Why the word for interpreters sometimes has to be "non"
Post date: Oct 07, 2010 8:28:14 AM
Just back from three-and-a-half weeks in France - one week on a training course, the rest of the time interpreting at a power plant.
I am talking about a very specific kind of interpreting here, of course: working all day in such a highly technical environment is exhausting - even though I like the technical discussions best (how sad is that). The length of the working day means that interpreters need regular breaks in order to continue functioning effectively. Somewhat paradoxically, it's not so bad if you are on the move around a plant, or an industrial facility of any kind - the interpreting is often less intense, and your brain can "breathe". But if you spend hours stuck in a meeting room, you need to be able to step outside every hour or so for a drink or a "comfort break".
Some interpreters don't have the confidence to do this, but I have found over the years that the client will respect you for it - particularly if they think they are going to get optimum performance from you throughout the day. So if there is a natural break at an appropriate time, jump in and let the clients know - politely, of course - that you are just stepping outside. You don't even need to specify what for, but it's usually appropriate to say "excuse me, I'll be back in a couple of minutes". Or suggest to the client that they could do with a coffee.
If there isn't a natural break, you can wait for any kind of slight lull in the discussions to state your need for a break. And don't be too timid - be confident, and the client will tend to respond positively. Although obviously you shouldn't be nipping out every 10 minutes!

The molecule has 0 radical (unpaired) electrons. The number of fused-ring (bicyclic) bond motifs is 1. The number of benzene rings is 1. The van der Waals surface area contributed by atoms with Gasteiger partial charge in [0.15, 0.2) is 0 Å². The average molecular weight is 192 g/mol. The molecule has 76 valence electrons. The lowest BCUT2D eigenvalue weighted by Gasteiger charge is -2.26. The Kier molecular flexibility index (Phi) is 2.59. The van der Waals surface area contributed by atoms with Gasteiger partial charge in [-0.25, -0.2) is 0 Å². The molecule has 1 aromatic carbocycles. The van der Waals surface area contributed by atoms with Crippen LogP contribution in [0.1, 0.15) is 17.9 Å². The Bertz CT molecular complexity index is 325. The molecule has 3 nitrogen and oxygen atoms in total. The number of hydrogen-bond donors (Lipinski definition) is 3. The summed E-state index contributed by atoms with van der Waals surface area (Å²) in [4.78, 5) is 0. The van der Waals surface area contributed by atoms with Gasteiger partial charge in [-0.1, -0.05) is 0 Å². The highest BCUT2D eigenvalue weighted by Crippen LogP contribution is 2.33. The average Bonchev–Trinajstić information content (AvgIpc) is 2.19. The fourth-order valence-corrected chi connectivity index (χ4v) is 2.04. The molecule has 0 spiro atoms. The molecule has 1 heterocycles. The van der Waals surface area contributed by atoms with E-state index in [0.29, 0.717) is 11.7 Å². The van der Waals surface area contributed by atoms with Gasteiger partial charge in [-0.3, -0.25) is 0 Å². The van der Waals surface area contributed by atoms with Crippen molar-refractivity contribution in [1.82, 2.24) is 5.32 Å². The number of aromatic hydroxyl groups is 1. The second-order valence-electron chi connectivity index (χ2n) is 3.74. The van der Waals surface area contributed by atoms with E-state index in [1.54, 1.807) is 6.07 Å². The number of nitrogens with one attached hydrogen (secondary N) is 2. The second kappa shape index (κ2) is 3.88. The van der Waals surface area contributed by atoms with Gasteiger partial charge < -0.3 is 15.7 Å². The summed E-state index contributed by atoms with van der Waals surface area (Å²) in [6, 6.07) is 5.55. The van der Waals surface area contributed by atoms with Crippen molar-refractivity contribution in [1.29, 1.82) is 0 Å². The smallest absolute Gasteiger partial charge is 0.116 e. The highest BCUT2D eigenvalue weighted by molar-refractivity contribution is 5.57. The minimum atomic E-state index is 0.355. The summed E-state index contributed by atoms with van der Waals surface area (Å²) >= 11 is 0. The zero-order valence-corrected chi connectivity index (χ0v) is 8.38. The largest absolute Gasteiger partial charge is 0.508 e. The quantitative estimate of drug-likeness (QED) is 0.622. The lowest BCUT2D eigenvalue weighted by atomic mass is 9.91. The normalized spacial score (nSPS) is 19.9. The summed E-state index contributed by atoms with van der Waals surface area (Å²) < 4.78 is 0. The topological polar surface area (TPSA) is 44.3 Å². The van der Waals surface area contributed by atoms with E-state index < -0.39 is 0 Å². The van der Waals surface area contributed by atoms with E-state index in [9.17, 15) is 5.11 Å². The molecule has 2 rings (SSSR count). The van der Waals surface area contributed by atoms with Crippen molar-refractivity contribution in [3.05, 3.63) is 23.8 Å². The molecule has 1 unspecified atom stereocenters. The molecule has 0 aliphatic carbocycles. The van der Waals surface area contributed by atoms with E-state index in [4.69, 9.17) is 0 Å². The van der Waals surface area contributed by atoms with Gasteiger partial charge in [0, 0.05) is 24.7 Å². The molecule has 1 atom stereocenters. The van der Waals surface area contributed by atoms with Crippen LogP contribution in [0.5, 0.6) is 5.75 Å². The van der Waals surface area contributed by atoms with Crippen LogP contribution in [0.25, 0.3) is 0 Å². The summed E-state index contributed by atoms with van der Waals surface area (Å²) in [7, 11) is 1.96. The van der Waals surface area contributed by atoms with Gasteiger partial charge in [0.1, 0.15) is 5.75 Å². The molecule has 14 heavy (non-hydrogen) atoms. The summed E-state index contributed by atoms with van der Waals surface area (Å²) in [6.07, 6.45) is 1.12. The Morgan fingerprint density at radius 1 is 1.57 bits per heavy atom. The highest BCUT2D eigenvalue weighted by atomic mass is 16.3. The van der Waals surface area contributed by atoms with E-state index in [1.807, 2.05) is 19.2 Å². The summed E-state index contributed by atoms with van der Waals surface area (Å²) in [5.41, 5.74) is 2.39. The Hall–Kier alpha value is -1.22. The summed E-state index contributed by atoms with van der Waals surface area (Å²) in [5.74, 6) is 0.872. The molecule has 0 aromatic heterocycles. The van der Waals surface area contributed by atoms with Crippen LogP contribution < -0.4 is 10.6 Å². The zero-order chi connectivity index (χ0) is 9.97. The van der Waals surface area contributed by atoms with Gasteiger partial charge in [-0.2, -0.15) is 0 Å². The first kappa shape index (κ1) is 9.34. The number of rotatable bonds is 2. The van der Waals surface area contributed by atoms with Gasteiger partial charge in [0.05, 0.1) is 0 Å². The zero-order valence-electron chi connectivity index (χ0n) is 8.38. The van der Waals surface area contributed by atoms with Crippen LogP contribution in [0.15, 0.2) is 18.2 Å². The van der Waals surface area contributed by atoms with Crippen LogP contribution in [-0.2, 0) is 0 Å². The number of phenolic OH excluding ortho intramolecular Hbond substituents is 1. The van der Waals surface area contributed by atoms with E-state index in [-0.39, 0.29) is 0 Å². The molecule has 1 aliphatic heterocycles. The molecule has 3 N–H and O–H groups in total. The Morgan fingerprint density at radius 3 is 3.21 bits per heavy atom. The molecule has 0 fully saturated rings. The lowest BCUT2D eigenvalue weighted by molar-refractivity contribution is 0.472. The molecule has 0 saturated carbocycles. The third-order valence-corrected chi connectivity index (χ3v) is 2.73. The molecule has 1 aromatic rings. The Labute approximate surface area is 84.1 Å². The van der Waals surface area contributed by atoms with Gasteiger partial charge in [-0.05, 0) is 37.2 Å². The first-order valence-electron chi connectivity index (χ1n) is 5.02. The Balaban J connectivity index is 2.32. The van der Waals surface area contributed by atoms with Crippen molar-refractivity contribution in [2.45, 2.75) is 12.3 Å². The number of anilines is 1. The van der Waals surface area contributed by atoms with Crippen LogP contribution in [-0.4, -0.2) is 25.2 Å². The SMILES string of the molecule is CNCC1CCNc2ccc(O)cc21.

Whatever tactic you adopt, remember that it's perfectly legitimate, and ultimately beneficial for the client, for you to take breaks, provided that you do so at appropriate times and frequencies. You should, of course, agree general guidelines for taking breaks with the customer in advance.
And as for overtime - don't get me started. Extra hours may be appropriate provided a suitable framework has been agreed, of if you are working for a high daily rate as a kind of "consultant" with wider duties than a conventional interpreter, or even if your clients need to reach an important agreement or clinch a vital business deal. But "overtime" is often foisted on interpreters unexpectedly and without proper agreement - and that's when "non*" is often the right answer for the tired and beleaguered language professional. Once again, ultimately the customer will respect you for it, and get better performance out of you.
Before I am inundated with examples of exceptions to this rule (I wish), just let me point out that I am perfectly aware that flexibility, adaptability and customer focus are vital assets for an interpreter. But we can't always just say "oui"*. Allowing ourselves to be exploited brings a whole series of problems in its wake, some of which are very hard to shake off. But that part of the debate is best left for another "Word"...
*Please adjust to reflect your language of choice. Obviously.